Who Really Sees You Accurately?

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Have your ever had someone give you a complement – it sounds nice and you appreciate being noticed, but something about it just doesn’t quite land? The person clearly wants to see the good in you, but their impression of you is a bit off.

Sometimes accuracy trumps positivity.

Most of us do a lot to manage our impressions. Volumes have been written by social psychologists on the importance of the proverbial first impression. Feeling like we are managing our impression well can give us a sense of confidence and security in social and professional situations. Yet we can over-identify with the images we create and lose track of who we really are, and the ability to act authentically. And, people can’t really see us, so they have no way in to connect with who we really are.

It’s a bit of a double-edged sword. We want people to see us accurately but we are afraid if we reveal our true selves to them, they will reject us for being flawed or not living up to their expectations.

When we are feeling uncertain about ourselves, we feel the impulse to reach out to familiar people for support and validation. Letting yourself be seen by another, especially when you are feeling vulnerable and uncertain, can be really scary. They may judge us harshly or reject us. Or worse yet, they may try to force their own agendas about who we are and what we should do onto us. This can be confusing and hurtful especially when we are feeling vulnerable.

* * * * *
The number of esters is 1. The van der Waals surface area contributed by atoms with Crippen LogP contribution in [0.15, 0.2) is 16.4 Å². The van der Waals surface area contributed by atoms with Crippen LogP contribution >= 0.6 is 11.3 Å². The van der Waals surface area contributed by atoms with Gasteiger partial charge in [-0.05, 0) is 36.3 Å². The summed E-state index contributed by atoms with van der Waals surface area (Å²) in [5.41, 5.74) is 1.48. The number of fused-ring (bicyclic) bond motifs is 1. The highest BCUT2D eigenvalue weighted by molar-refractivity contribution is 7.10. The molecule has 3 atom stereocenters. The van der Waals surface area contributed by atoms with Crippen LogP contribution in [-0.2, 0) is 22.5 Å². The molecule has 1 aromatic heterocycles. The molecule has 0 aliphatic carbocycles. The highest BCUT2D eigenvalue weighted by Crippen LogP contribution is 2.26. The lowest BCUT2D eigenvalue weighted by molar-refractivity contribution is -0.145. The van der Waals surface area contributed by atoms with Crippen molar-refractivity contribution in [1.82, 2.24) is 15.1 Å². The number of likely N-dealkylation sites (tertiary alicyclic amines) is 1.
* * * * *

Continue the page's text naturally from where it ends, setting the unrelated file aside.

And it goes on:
In fact, when you think about it, few people have the capacity to be totally present with us, even for short periods of time. People are mostly pre-occupied with themselves – and “in their heads” instead of enjoying the present moment with each other.

Even people who love us dearly may have difficulty seeing us in pain. They may try to deflect it, or worse yet – to cheer us up. Professional counselors and therapists are certainly helpful but can be costly and seldom have immediate availability.

So, if we only rely on others to reflect us accurately, we are really at a disadvantage, and not really caring for ourselves, but expecting others to do it for us.

By practicing Self-Reflection, you will increase your capacity to feel your feelings, and to recognize your own emotions. You can witness feelings of hostility, rage and anger – along with more vulnerable feelings like sadness, hopelessness, fear even terror. If you work with the intention to see yourself accurately, it will increase your capacity for self-compassion.

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